"If ultimately appropriated, this public-access funding will serve as another weapon in our arsenal as we continue to work on behalf of our nation's hunting and shooting heritage," Keane said.

On another front, the NSSF has filed a motion to intervene in the frivolous lawsuit brought by the anti-hunting Center for Biological Diversity (CBD) and six other organizations to force the Environmental Protection Agency (EPA) to ban traditional ammunition containing lead components.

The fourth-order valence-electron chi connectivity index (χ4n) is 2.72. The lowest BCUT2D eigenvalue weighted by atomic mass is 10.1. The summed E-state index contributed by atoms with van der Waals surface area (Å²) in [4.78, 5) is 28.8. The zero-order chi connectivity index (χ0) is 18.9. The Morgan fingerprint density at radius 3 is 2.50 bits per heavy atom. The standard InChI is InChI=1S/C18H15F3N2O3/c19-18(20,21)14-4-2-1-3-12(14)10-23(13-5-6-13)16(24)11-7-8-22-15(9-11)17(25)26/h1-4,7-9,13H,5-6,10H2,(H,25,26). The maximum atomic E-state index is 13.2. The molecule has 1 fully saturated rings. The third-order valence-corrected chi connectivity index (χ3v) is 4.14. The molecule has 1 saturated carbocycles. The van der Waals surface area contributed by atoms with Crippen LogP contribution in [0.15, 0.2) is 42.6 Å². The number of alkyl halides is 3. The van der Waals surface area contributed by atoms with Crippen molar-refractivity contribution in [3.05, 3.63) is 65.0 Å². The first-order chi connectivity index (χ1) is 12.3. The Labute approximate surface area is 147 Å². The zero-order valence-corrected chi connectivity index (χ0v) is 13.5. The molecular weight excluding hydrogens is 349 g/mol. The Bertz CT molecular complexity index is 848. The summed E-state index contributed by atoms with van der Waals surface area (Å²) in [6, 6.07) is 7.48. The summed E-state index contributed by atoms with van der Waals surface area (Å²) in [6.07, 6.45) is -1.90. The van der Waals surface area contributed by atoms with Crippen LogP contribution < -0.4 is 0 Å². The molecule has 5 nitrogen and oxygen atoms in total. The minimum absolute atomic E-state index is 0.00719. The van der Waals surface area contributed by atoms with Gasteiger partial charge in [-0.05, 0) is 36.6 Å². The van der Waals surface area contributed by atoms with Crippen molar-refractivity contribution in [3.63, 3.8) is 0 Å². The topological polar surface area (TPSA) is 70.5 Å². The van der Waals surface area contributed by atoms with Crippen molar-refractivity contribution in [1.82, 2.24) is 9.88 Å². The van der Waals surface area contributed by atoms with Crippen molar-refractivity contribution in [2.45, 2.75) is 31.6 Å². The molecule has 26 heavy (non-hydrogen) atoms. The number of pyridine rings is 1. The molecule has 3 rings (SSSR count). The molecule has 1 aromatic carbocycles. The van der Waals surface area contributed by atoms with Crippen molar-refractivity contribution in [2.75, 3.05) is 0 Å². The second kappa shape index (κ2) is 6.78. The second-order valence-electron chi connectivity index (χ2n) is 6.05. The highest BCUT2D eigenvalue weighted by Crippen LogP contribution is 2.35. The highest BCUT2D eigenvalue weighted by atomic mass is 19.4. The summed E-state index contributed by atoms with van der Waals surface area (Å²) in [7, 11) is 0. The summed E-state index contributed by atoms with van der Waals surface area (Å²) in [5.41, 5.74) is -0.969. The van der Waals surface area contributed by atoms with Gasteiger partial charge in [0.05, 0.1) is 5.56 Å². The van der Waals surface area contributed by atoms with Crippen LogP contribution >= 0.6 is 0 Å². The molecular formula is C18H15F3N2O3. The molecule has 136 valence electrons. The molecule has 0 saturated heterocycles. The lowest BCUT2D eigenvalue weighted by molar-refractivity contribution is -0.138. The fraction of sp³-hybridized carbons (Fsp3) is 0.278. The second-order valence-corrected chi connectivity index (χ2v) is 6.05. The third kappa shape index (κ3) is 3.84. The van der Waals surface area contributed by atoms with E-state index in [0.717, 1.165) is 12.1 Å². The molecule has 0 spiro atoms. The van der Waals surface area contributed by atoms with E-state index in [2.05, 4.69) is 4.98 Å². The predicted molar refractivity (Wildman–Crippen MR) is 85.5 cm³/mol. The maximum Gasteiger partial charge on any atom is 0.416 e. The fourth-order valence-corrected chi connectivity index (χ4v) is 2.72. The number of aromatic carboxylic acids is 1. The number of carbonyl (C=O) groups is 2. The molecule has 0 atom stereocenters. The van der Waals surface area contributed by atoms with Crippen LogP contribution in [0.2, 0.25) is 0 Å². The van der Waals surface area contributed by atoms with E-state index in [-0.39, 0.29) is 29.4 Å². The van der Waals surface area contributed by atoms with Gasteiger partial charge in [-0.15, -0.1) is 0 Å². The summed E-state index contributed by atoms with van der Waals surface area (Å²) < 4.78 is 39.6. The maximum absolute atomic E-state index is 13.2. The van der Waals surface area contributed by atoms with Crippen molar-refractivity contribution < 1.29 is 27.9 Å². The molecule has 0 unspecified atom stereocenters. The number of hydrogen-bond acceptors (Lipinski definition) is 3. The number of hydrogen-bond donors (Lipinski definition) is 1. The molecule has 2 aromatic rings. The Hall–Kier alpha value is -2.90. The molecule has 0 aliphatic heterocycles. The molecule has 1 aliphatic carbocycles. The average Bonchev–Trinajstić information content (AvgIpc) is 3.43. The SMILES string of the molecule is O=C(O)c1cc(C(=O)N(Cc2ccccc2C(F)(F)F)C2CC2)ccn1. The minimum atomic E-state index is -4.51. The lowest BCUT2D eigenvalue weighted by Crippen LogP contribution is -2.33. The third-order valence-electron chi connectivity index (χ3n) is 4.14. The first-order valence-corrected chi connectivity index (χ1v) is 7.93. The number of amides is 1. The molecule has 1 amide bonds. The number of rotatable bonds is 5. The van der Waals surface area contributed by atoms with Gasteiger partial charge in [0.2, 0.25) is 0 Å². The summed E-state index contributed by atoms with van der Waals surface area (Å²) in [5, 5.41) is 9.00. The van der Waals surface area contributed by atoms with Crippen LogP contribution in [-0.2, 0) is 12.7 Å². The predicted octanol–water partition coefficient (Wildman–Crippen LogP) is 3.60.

By intervening in the case, NSSF seeks to ensure that the interests of the firearms and ammunition industry are protected and to ensure that hunters and target shooters still will be able to select the ammunition of their choice.

"A ban on traditional ammunition would have devastating consequences for our industry, hunters, target shooters and all firearm owners, and wildlife conservation funding," Keane said.

The EPA already has twice denied petitions filed by CBD to ban traditional ammunition, noting correctly that it does not have the legal authority to regulate traditional ammunition under the Toxic Substances Control Act (TSCA). The EPA denied the CBD's petition earlier this year. CBD's original petition was rejected by the EPA in August of 2010.